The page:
Edward Durell: The First Federal Judge from Louisiana to be Impeached

As an avid follower of the current impeachment proceedings against Judge G. Thomas Porteous of New Orleans, I have been delighed to discover that another judge from New Orleans was impeached by the House of Representatives — in 1874.  Judge Edward Durell, a transplant to the Crescent City from New Hampshire, was impeached as part of the tortured politics of Reconstruction.

The story, told by Charles Lane in a recent issue of The Green Bag, is a cautionary tale of politics overtaking the Constitution.  Judge Durell, a Unionist Democrat before the Civil War, became a Republican during the war and was rewarded with a seat on the federal bench.  That job, however, placed him in the middle of a violent controversy over the 1872 election for Louisiana’s governor.

In short — and please do yourself a favor and read the excellent Lane article — the old Democratic/secessionist power structure tried to steal the election for Henry Clay Warmoth (photo below), but Judge Durell stood firm and resolutely blocked that effort.  For his troubles, Durell became a whipping boy for the Democratic Party nationwide.  As the electoral tide began to flow against the Republican Party, the anti-Durell campaign managed to get an impeachment resolution through the House.  The principal accusation was that the judge overstepped his powers in dealing with the disputed 1872 election for governor.  When the Democratic Party won a majority in the House in the 1874 elections, Durell chose to resign his office rather than face trial in the Senate.

henry_clay_warmoth.jpgIronies abound in the Durell saga.  The Democratic Party had stridently opposed the impeachment of President Andrew Johnson in 1868 as a purely political exercise.  Six years later, the Democrats suddenly saw the virtue of politically-based impeachments.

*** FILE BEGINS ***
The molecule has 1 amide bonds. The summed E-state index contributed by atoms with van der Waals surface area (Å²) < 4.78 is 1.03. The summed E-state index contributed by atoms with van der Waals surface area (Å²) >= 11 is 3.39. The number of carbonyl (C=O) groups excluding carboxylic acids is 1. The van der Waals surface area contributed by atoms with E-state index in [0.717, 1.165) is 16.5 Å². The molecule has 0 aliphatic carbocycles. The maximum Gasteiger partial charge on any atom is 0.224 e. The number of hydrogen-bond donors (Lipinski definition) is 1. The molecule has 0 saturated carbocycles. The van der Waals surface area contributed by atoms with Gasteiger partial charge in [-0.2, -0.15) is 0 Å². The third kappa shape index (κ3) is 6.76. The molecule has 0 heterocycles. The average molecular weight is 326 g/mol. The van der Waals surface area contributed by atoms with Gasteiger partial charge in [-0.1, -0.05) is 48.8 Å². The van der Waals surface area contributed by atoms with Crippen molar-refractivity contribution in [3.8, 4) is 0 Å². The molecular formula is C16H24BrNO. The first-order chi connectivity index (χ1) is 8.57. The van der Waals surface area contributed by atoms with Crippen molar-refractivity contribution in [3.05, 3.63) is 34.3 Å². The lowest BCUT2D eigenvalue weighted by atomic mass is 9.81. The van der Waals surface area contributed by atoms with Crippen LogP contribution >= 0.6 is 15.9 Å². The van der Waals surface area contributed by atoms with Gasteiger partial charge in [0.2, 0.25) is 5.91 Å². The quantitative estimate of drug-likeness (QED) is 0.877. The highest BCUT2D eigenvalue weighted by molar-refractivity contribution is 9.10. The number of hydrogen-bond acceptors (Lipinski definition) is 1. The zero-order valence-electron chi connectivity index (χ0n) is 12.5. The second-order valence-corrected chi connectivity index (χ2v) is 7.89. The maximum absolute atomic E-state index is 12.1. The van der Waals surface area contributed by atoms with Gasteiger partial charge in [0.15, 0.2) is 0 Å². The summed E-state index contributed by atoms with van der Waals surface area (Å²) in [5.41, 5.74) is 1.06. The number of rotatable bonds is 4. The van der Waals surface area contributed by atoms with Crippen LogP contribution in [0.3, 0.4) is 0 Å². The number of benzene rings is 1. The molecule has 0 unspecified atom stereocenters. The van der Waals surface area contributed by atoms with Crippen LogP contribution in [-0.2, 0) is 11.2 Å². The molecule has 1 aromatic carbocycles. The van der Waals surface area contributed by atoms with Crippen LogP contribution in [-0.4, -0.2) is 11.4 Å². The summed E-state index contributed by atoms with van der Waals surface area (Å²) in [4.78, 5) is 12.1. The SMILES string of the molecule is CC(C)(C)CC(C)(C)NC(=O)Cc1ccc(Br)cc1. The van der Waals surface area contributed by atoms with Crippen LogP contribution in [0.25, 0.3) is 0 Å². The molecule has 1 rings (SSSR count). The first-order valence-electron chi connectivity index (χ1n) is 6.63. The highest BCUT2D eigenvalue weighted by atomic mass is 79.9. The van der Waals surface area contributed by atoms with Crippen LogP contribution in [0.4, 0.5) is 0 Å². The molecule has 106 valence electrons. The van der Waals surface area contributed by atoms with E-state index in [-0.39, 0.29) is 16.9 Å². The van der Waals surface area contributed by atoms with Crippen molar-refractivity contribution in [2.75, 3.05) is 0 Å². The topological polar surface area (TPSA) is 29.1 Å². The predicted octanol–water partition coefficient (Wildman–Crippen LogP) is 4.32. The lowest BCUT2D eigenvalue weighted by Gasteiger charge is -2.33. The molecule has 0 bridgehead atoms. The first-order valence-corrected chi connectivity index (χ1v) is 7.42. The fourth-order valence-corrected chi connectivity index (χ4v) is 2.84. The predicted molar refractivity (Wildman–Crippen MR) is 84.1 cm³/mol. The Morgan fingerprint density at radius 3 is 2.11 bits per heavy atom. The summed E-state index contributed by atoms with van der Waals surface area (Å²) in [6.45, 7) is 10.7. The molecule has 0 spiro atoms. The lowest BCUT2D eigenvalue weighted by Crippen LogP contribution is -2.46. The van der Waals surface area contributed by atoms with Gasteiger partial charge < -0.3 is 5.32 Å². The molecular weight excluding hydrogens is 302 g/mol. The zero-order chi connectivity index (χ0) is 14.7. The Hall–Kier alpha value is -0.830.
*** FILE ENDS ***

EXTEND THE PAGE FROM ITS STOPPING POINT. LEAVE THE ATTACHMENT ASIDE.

But at least the Johnson case involved the president, and presidential impeachments are obviously political acts. Judicial impeachments were supposed to be different.

Seventy years before the Durell case the Senate had rejected the attempt to remove Supreme Court Justice Samuel Chase from office based on the substance of his judicial rulings.  The Chase precedent was thought to establish the principle that no impeachment should proceed because of disagreement with a judicial ruling, certainly not one that was subject to review by an appellate court.  Nevertheless, Judge Durell faced removal largely because the Democrats detested his actions in the case over the election for governor.

If stories of Reconstruction get your blood racing, you might also look into Lane’s recent book on the Colfax Massacre in Louisiana, The Day Freedom Died.  It’s excellent (and also explained to me how Louisiana ended up with a parish named for Ulysses S. Grant).

Judge Porteous, I fear, can take little solace from the Durell saga.  Not only did it end badly for the judge, but the issues in that case — freedom to vote, equal rights for the freed slaves, fair elections — were considerably more elevated than the bankruptcy fraud and corruption at the core of the Porteous prosecution. 

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